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|reply to pauldenton |
Re: Apple security rules leave inherited iPad useless, say sons
said by pauldenton:Indeed, if that story is accurate, the problem involves Apple lawyers' interpretation of the Electronic Comm Privacy Act, and that might escalate the legal sanction required for release above that which normally attends the actions of an executor. It all depends on what's actually in that ECP Act. However, the £200 seems rather "salty" for what should be required... and I wonder if it's really an accurate reflection of what it would actually cost to get the court order. Also, a legal question is raised as to what TOS applies in a case like this - the one in force at the time of death, or a later one Apple issued.
the sons are the executors of the estate.......
Mr Grant became a co-executor of his mother Anthea Grants estate with his brother Patrick when she died from breast cancer at the age of 59 earlier this year.
...Then Apple made even more demands, asking the family to provide a court order to unlock their mothers tablet, invoking the Electronic Communications Privacy Act. The order, Mrs Grants family said, would cost an estimated £200 in solicitors fees and would represent what they described as a false economy ...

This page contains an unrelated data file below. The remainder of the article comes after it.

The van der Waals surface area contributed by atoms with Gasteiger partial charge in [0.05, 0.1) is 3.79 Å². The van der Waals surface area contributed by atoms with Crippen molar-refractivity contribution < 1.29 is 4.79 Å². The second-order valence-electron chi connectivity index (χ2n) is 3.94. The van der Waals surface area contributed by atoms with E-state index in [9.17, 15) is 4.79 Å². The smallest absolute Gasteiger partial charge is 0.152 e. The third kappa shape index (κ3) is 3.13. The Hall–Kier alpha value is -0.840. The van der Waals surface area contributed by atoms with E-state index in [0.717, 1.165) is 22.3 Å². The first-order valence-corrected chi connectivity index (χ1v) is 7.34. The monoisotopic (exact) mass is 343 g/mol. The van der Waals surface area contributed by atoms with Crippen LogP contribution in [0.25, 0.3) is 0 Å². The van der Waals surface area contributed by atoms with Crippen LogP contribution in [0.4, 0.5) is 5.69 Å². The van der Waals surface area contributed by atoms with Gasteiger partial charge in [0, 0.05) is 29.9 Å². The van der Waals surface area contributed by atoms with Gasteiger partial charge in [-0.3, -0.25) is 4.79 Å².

this actually raises a very serious issue - if Apple's terms are that everything in your Cloud dies with you, then one is leaving one's executors with an insurmountable problem if any necessary financial information is stored in the Cloud on an Apple device
The American Republic will endure until the day Congress discovers that it can bribe the public with the public's money. -- A. de Tocqueville